U.S. intelligence officials and other North Korea-watchers are scrambling to learn more about Kim Yo-jong as they assess her recent rise to prominence amid the collapse of the Trump administration's North Korea diplomatic gambit.

Kim Yo Jong helps her brother North Korean leader Kim Jong Un in September 2018.Pyongyang Press Corps Pool / AP file

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Plus

  • When Byron Williams died saying "I can't breathe," few protested. Now his family is fighting for justice.
  • "We'll Meet Again" singer Vera Lynn, who boosted British morale during WWII, has died. She was 103.
  • Serena Williams will be in, but fans will be out at the U.S. Open in New York City later this summer.
  • "That '70s Show" actor Danny Masterson has been charged with three counts of rape that allegedly occurred nearly two decades ago.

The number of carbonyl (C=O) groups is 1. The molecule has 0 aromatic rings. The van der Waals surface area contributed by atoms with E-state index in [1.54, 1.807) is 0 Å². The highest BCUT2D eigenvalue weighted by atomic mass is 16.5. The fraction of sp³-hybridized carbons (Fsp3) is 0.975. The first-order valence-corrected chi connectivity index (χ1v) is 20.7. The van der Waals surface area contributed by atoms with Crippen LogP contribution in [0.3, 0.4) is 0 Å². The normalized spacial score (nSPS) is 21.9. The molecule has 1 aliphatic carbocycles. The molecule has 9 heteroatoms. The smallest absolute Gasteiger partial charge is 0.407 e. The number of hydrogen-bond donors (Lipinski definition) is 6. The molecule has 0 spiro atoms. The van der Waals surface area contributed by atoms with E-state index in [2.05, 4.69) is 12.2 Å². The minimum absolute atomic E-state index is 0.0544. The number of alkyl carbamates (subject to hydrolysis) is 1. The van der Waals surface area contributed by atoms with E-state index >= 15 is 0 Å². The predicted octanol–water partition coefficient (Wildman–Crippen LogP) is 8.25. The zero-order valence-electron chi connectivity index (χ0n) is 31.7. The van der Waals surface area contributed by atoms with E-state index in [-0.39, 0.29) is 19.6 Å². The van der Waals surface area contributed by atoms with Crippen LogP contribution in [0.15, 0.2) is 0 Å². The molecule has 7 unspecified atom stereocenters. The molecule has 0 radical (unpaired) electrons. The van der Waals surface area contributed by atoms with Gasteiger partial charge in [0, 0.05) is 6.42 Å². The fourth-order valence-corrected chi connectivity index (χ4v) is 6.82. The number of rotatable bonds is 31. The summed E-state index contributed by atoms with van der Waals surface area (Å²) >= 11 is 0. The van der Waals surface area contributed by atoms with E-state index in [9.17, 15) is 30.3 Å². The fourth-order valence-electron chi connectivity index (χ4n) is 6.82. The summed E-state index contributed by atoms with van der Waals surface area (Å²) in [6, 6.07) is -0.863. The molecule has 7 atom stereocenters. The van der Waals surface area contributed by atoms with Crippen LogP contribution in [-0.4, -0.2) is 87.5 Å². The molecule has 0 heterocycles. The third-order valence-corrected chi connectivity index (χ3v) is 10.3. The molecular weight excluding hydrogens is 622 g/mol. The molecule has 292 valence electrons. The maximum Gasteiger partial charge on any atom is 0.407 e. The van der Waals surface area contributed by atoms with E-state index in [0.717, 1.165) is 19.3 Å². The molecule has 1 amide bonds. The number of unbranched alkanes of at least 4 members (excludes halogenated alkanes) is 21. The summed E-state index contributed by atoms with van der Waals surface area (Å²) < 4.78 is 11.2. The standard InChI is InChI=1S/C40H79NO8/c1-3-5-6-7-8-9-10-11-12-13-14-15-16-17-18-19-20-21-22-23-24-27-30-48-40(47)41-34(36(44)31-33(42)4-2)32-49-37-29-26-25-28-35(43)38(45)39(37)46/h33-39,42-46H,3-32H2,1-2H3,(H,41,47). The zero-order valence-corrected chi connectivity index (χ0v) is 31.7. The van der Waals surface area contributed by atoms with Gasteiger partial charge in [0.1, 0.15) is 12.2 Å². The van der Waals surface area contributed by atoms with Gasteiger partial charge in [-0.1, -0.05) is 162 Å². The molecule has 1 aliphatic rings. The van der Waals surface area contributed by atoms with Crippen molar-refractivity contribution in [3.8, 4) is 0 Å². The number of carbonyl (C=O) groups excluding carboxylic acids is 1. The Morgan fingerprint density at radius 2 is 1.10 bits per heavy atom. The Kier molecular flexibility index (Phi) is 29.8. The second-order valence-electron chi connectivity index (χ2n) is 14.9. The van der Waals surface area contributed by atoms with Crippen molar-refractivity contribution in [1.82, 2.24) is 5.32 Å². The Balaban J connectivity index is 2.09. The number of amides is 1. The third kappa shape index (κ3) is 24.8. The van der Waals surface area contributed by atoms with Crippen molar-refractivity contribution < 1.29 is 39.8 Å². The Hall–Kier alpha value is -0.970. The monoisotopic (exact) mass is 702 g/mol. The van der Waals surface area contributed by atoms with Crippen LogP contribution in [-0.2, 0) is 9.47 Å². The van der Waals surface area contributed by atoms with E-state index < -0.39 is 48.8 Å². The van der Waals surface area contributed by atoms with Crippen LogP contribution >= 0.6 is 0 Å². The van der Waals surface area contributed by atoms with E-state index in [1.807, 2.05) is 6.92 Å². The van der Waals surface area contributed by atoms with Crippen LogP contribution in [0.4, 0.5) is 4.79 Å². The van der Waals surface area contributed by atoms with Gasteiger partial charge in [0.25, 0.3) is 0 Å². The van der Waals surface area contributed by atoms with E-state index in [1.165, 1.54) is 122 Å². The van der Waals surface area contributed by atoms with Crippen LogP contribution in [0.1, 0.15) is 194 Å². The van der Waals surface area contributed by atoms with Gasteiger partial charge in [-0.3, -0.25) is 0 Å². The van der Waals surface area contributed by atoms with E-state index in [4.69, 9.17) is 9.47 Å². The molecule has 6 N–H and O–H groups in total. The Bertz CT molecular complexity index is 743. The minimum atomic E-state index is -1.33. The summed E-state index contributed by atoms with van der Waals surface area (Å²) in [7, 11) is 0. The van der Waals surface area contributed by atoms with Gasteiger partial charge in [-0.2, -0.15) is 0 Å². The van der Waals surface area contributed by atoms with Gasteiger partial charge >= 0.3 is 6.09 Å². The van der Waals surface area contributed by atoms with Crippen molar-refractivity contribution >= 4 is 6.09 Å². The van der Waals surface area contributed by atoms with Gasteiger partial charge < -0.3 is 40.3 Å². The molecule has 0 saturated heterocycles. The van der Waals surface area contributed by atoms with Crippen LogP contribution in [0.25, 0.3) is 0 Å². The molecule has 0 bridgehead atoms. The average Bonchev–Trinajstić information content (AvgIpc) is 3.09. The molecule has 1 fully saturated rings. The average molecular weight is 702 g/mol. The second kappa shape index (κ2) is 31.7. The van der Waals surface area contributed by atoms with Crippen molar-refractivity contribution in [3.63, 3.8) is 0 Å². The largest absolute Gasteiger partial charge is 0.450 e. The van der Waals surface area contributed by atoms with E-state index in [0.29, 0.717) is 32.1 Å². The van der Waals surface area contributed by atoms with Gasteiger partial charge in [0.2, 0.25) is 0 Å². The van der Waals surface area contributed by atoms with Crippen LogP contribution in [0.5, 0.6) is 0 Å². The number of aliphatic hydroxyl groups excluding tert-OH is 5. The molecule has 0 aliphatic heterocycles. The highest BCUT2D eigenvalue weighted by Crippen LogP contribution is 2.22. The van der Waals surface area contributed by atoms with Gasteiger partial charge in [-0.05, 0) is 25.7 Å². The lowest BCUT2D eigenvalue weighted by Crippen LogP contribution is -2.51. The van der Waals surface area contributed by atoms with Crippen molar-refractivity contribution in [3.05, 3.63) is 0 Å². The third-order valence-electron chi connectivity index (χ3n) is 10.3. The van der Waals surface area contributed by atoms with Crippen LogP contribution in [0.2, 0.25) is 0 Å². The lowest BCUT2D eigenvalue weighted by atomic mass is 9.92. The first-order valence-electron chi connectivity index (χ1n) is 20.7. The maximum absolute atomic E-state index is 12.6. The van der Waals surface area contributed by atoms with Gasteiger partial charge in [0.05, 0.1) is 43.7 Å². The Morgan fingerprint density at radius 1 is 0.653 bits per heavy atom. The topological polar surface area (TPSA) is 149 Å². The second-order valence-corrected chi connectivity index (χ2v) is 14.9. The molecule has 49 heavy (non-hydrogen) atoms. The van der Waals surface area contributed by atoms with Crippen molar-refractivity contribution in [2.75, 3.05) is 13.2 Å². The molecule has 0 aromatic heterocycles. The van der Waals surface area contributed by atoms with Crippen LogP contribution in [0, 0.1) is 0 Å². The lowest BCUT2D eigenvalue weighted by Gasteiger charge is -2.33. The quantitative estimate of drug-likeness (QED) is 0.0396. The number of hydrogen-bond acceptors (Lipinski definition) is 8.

• Listen to the Into America podcast. In the latest episode, host Trymaine Lee gets into the future of DREAMers.

THINK about it

Meet "Karen" in this THINK video. Her viral rants aren't just cringeworthy. They're dangerous.


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One fun thing

"Seasteaders" are having a moment.

The seasteading community has for years pushed the futuristic idea that living in independent, human-made communities on the ocean is the way to move society forward. And what better time than during a pandemic.

“If we lived under water in isolation or in our small groups, and we’re down there for extended periods of time, we wouldn’t have to worry about the coronavirus,” Adam Jewell, co-host of the Colonize the Ocean podcast, said on a recent episode.

Some seasteaders advocate for building underneath the water, while others go for above.

Wacky or innovative? You decide!

Artist concept: Artisanopolis - Sustainable domes and power-grids.The Seasteading Institute and Gabriel Scheare Luke & Lourdes Crowley, and Patrick White

Thanks for reading the Morning Rundown.

If you have any comments — likes, dislikes — drop me an email at: petra@nbcuni.com

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Thanks, Petra